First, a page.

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Pigments derived from plants

Use of carotenoid, anthocyanin, and betalaine pigments derived from plants for food use

Contact: Lydia Smith

The potential of plants that synthesize secondary metabolites is enormous and still largely unexplored. These metabolites can be useful in producing food, medicines, biopesticides, bioherbicides, forage, and other important applications. However, little research has been done in the genetic improvement of these plants or crops for new uses, and in some cases it has not even been proposed. This was once the case with annatto Bixa orellana, a bush that produces high amounts of the pigment bixin. Over the last 6 years researchers in Mexico have been working on determining some of this species’ genetic and molecular bases in an effort to genetically improve it with the aim of generating homozygous lines with desirable agronomic characteristics.

Dr. R. Rivera from Mexico is currently working with the NIAB team and contributing to assembling a new research group in Mexico. The aim is to use new promising plants with secondary metabolite production that could be genetically improved, using a range of techniques, including classic breeding approaches allied to molecular marker selection, in crops such as tomato, and carrots. The addition of Bixa orellana (annatto) to NIAB work will complement the work of both the English and Mexican teams, and ideally produce more widely applicable results. Dr Rivera will concentrate on tomato and carrot, both of which are excellent models and have broad possibilities for producing a range of pigments from yellow to purple. Over the long-term, these models can be used to improve metabolite synthesis.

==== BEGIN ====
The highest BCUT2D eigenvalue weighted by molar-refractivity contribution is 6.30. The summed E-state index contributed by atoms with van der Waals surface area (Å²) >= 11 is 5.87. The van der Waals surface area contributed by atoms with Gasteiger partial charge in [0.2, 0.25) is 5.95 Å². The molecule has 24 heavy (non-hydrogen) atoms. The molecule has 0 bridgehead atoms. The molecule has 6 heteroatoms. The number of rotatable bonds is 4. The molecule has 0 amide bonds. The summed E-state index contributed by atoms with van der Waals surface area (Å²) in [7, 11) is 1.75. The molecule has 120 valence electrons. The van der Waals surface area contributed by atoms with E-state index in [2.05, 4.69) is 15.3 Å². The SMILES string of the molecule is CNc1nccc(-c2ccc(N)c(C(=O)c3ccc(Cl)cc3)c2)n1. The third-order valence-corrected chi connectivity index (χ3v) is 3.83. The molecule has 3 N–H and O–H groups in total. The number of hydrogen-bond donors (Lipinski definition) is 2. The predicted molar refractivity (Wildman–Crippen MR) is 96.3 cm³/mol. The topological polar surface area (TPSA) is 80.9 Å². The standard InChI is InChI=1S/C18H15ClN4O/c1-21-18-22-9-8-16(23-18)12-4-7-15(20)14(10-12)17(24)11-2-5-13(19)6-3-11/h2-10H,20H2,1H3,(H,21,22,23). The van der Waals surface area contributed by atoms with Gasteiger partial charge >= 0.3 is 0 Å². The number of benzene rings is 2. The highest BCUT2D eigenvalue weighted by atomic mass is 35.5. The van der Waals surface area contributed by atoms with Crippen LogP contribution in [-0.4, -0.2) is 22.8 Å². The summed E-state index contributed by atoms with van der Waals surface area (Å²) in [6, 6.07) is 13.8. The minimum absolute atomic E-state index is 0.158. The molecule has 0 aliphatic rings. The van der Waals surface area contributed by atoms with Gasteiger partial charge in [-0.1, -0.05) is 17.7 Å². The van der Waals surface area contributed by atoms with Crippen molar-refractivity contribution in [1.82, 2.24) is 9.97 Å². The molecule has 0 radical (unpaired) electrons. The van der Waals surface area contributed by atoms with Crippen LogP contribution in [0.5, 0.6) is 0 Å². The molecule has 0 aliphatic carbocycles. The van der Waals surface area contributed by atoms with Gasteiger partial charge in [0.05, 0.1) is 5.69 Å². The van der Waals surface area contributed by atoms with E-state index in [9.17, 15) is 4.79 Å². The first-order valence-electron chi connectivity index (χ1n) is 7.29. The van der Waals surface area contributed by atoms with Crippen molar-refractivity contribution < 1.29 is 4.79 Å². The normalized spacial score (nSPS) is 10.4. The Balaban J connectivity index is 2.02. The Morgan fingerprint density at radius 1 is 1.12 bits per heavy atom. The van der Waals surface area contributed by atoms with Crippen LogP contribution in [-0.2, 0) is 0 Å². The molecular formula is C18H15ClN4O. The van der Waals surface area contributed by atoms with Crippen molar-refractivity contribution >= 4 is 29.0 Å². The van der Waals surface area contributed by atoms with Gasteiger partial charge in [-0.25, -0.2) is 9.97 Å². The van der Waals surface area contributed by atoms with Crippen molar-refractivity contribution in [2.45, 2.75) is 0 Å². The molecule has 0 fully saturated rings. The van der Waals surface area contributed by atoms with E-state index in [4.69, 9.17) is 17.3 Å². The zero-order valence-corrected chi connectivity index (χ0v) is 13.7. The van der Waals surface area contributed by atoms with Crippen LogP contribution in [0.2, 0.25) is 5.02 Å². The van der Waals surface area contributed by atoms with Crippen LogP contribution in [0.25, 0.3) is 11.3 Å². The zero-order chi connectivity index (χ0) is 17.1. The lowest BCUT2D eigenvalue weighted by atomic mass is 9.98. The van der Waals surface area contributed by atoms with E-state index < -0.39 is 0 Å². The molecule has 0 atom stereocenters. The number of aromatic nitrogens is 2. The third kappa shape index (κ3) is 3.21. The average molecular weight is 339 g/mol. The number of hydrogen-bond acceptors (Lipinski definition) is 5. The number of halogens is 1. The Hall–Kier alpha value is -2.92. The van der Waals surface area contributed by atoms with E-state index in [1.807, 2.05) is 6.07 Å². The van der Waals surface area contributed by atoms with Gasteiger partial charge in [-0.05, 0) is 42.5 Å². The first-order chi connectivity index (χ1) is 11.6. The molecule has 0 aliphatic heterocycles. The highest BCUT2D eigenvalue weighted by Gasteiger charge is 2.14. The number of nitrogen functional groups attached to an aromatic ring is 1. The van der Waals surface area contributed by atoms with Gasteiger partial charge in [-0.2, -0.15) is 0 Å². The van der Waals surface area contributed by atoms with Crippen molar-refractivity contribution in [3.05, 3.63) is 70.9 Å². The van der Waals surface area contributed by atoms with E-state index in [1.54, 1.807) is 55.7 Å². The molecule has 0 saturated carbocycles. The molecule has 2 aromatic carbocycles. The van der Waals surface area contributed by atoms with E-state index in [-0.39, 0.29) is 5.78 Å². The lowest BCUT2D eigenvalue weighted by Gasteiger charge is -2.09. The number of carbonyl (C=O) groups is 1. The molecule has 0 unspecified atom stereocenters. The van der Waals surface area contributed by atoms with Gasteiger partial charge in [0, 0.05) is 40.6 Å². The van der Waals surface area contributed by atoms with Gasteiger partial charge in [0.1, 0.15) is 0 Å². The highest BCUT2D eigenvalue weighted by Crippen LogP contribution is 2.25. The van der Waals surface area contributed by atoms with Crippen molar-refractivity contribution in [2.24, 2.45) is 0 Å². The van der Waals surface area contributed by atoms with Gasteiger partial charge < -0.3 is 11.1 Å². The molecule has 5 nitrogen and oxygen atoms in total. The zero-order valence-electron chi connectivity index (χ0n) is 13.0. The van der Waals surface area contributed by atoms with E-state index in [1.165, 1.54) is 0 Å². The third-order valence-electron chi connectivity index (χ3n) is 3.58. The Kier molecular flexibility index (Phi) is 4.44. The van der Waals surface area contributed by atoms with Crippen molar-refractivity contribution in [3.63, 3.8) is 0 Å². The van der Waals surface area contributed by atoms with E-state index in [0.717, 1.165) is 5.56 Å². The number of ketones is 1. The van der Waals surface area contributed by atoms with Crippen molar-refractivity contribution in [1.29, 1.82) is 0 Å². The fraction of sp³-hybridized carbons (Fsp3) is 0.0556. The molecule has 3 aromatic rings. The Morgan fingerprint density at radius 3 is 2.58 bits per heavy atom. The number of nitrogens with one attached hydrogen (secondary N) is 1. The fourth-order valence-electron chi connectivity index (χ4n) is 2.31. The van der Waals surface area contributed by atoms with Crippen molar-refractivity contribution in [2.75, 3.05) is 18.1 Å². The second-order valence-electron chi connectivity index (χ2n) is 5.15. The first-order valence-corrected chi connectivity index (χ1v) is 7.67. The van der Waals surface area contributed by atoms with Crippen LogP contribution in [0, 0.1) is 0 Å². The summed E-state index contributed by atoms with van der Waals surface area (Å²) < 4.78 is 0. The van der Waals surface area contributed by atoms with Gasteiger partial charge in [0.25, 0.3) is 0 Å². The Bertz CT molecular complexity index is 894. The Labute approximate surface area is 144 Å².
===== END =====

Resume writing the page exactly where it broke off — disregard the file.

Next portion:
Funding: Mexican Government; NIAB Trust

Collaborating Organisations: Elsom Seeds; Seminis